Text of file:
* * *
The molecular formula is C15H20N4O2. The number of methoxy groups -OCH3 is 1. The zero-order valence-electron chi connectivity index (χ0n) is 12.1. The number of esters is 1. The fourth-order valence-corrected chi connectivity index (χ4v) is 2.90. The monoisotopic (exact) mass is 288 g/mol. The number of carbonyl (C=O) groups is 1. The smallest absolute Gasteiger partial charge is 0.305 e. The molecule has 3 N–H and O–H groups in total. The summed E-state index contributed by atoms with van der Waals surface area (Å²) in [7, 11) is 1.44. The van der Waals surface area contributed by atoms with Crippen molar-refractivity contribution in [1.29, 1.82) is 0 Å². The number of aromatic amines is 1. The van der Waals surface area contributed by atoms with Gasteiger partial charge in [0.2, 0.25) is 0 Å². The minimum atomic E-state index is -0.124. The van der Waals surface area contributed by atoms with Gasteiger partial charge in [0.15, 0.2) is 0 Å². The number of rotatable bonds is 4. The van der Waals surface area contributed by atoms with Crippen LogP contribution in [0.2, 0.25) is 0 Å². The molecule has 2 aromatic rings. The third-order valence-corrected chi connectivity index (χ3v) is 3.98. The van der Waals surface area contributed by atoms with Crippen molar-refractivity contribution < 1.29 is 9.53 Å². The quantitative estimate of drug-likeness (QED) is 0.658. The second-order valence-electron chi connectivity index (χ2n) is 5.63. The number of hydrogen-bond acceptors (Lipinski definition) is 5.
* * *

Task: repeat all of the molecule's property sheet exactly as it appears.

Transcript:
The molecular formula is C15H20N4O2. The number of methoxy groups -OCH3 is 1. The zero-order valence-electron chi connectivity index (χ0n) is 12.1. The number of esters is 1. The fourth-order valence-corrected chi connectivity index (χ4v) is 2.90. The monoisotopic (exact) mass is 288 g/mol. The number of carbonyl (C=O) groups is 1. The smallest absolute Gasteiger partial charge is 0.305 e. The molecule has 3 N–H and O–H groups in total. The summed E-state index contributed by atoms with van der Waals surface area (Å²) in [7, 11) is 1.44. The van der Waals surface area contributed by atoms with Crippen molar-refractivity contribution in [1.29, 1.82) is 0 Å². The number of aromatic amines is 1. The van der Waals surface area contributed by atoms with Gasteiger partial charge in [0.2, 0.25) is 0 Å². The minimum atomic E-state index is -0.124. The van der Waals surface area contributed by atoms with Gasteiger partial charge in [0.15, 0.2) is 0 Å². The number of rotatable bonds is 4. The van der Waals surface area contributed by atoms with Crippen LogP contribution in [0.2, 0.25) is 0 Å². The molecule has 2 aromatic rings. The third-order valence-corrected chi connectivity index (χ3v) is 3.98. The van der Waals surface area contributed by atoms with Crippen molar-refractivity contribution < 1.29 is 9.53 Å². The quantitative estimate of drug-likeness (QED) is 0.658. The second-order valence-electron chi connectivity index (χ2n) is 5.63. The number of hydrogen-bond acceptors (Lipinski definition) is 5.